Venting Problems With Gas Hot Water Heaters
Your water heater relies on more than gas to operate; it also relies on air. After the gas burns, the hot water heater searches for something to do with the fumes, which is where proper ventilation comes in. Always shut off the gas when inspecting the unit or attempting to troubleshoot problems because gas is highly combustible.
Why Ventilation Is Important
The residual gas fumes from your water heater’s burn process must be drawn through the vent pipes and up the chimney to exhaust outdoors. When that isn’t happening properly, the results could be costly -- or worse, extremely dangerous. Learning to troubleshoot problems is a good thing, but trying to fix the problems yourself may not be a good choice. You need to be aware of ordinances and regulations about water heaters, and fix yours in accordance with local ordinances.
Clogged and Blocked Vent Pipe
A clogged or blocked vent pipe can present a load of problems. If you don’t know which pipe is which, you need to know how to identify the vent pipe, which is typically about 3- or 4-feet long and extends from the top of the water heater and connects to your chimney flue system. If your vent pipe is clogged or blocked and you feel comfortable with troubleshooting, turn off the water heater and the gas supply, unscrew a section of the vent pipe and visually inspect the inside for blockage, such as dust and debris. Take a wire brush, remove the blockage and screw the section back.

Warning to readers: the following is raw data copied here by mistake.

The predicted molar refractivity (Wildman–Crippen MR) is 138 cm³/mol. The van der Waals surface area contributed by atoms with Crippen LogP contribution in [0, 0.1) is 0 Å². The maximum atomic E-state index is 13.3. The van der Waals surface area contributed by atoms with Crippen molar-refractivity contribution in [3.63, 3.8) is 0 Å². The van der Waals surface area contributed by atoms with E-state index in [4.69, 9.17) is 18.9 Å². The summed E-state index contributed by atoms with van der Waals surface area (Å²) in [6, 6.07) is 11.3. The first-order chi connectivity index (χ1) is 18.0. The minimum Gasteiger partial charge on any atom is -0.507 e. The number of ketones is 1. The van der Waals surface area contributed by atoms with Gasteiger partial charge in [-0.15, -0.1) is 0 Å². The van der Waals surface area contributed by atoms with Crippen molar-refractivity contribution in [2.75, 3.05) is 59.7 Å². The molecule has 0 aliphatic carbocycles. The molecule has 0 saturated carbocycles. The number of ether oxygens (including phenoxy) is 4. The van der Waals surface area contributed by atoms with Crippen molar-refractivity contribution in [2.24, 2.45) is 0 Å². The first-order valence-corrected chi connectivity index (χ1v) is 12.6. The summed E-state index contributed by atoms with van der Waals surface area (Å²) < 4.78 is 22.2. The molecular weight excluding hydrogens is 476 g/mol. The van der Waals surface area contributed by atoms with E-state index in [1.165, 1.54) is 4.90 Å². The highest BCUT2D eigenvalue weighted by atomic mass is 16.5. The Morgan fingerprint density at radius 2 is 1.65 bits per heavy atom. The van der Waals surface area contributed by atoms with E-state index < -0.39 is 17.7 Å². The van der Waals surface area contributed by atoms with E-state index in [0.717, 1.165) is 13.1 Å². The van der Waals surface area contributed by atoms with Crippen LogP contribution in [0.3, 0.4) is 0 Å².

Fume Hood Downdraft
The fume hood is a metal piece at the base of the vent pipe on top of the water heater that flares outward like a skirt and allows heated combustion gases to combine with air so the gas is drawn up through the vent pipe and exhausted through your chimney. If you cannot feel air being sucked and drawn upwards, that's indicative of a venting problem. A down draft requires attention from an HVAC specialist.
Pilot Light Goes out
Clogged vents can also trigger pilot light problems by making the thermocouple or gas valve malfunction. The thermocouple is a safety device that works together with the pilot light and the gas valve. If the thermocouple senses that the pilot light is not on, it prevents the gas valve from turning on to release gas, and consequently the pilot will not light.
Burner Does Not Stay Lit
Once again, clogged vents are often the cause if the burner will not stay lit. Essentially, the same problems are taking place that happen with the pilot light in that the thermocouple is getting a bad signal and stopping the gas valve from working properly. And in most cases, clogged vents are the cause.
Recalled Plastic Vent Pipes
High-temperature plastic vent pipes were sometimes used with heating units installed between 1987 and 1993. The FTC has recalled all of this type of piping. If you have an older water heater with plastic vent pipes, you must replace them with stainless steel, which may also require installation of a draft-inducing fan near the vent outlet to create the proper draft. Hire a professional to inspect your older water heat and make the appropriate replacements.